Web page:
All this ought to make us wonder if the term “organized crime” needs an updated definition in the Internet age. More and more, the Web is the very vector of criminal cooperation, as well as the means by which illegal enterprise is brought down.
As 2013 drew to a close, the British Bankers Association revealed a stunning statistic: “Traditional” bank robberies—those that tend to involve duffel bags and the threat of deadly force—had dropped 90 percent in the last 10 years. The trend was the same in the U.S., where the FBI recorded 3,870 robberies in 2012, the lowest figure going back several decades.
Increasingly sophisticated deterrents and alarm systems had certainly played a role in the diminishing of violent theft, but the trend also coincided with the rise of cybercrime targeting financial services. Indeed, hackers had begun to drain bigger bank accounts while taking far fewer risks.
“We certainly have much more diverse organized crime in the U.S. than in the past, much more transnational, much more linked to computers,” noted Louise Shelley, director of the Terrorism, Transnational Crime and Corruption Center at George Mason University.
But given that the two styles of robbery call for vastly different skill sets, one has to wonder: Are the same people getting rich? Or has the Internet completely altered the landscape for illegal enterprise? As with most tectonic shifts in the history of crime, it’s been a messy transition.
Prohibition is widely considered the catalyst that allowed the American mafia to evolve from a petty, murderous gang into a semi-corporate entity with an established hierarchy of leadership and division of labor. The mafia’s business model took root in the public consciousness and flowered throughout the 1960s and 1970s. Even as bloody internal warfare rocked such institutions in the early 1980s and led to a major federal crackdown, criminal conglomerates were becoming transnational, coordinating activities on a global scale. The Internet, then, would appear to offer opportunities for further unchecked expansion.
In the virtual world of cyberspace, though, it appears that the DNA of organized crime will have to mutate once again.
Reading about the cases of old-style bosses like Boston’s James “Whitey” Bulger, the inspiration for Jack Nicholson’s fictional mobster in The Departed, you might guess that the “traditional” forms of organized crime (dealing in protection money and other forms of extortion that rely upon face-to-face interaction and geographic boundaries) have all but crumbled before a more fluid underground economy. In a certain sense, you’d be right:
These dons tend to sound nostalgic for the days of massive analog scams. The biggest mob bust of the past few years ensnared 127 players on charges of homicide, arson, and loan-sharking. Meanwhile, your conventional pusher couldn’t hope to compete with the Deep Web black market Silk Road—but wasn’t that bazaar, with its anonymizing defenses and reported hit-job conspiracies, itself an example of “organized crime”?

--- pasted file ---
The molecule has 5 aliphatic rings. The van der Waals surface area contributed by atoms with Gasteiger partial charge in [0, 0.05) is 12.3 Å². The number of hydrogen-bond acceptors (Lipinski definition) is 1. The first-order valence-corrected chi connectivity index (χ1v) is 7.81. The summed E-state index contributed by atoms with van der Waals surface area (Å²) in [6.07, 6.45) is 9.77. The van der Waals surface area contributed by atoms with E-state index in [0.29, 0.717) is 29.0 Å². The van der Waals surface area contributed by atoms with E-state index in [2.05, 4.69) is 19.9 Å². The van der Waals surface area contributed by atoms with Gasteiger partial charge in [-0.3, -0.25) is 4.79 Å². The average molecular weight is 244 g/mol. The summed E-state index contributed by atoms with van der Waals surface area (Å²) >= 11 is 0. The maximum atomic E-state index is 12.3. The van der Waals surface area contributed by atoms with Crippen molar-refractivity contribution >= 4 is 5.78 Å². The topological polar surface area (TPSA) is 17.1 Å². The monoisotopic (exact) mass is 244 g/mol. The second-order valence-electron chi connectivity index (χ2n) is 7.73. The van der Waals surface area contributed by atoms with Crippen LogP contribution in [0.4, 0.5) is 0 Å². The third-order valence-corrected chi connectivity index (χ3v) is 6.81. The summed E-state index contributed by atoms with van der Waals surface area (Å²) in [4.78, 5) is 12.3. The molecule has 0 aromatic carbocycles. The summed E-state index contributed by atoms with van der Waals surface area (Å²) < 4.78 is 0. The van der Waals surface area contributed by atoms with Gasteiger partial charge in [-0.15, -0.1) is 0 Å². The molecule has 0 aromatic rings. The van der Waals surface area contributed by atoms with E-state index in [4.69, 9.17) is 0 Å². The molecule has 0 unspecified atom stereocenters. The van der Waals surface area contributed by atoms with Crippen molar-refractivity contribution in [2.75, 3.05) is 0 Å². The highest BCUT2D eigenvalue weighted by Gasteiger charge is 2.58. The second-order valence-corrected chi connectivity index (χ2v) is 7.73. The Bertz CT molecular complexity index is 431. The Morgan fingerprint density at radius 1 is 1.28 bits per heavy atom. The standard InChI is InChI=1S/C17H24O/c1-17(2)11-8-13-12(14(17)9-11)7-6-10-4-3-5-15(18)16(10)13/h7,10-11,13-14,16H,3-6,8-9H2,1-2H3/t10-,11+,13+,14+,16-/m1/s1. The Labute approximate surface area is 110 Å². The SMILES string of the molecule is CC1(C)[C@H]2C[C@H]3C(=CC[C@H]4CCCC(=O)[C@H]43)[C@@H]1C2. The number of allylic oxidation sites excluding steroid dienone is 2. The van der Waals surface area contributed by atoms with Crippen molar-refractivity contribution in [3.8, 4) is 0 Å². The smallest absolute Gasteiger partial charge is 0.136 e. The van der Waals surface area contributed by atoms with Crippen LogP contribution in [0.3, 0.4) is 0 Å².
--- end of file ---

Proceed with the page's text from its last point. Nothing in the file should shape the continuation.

It hardly helps that the term is so difficult to define. Would we consider the gangs pulled together by John Dillinger or Bonnie and Clyde “organized”? Perhaps that kind of loose, joyride-inflected camaraderie in a criminal enterprise is a better analogy for the scene we encounter on the Internet today, with its shifting alliances and adrenaline-junkie black hats. We still see many of the hallmarks of organized crime in online syndicates:
The elimination of rivals, traitors, and spies is a concern subordinate to the creation of wealth at the expense of various victims. Mercenaries and middlemen abound, selling their services to the highest bidder. Hackers are sometimes “flipped” and made to give testimony against their colleagues.
The vanishing of “territory,” however, means that the recognized families of the mafia no longer have a home base to defend or define themselves by. Muscle and physical threats are less essential, and schemes take fewer conspirators to arrange.
As globalization called for cooperation between syndicates and thus the emergence of a broader, flatter management structure, so too does the digital frontier demand a fresh approach. At the outset, that means acquiring the talent necessary to make cybercrime lucrative—however possible. Infosec Institute relayed reports that Mexican drug cartels have even forcibly recruited and kidnapped computer programmers.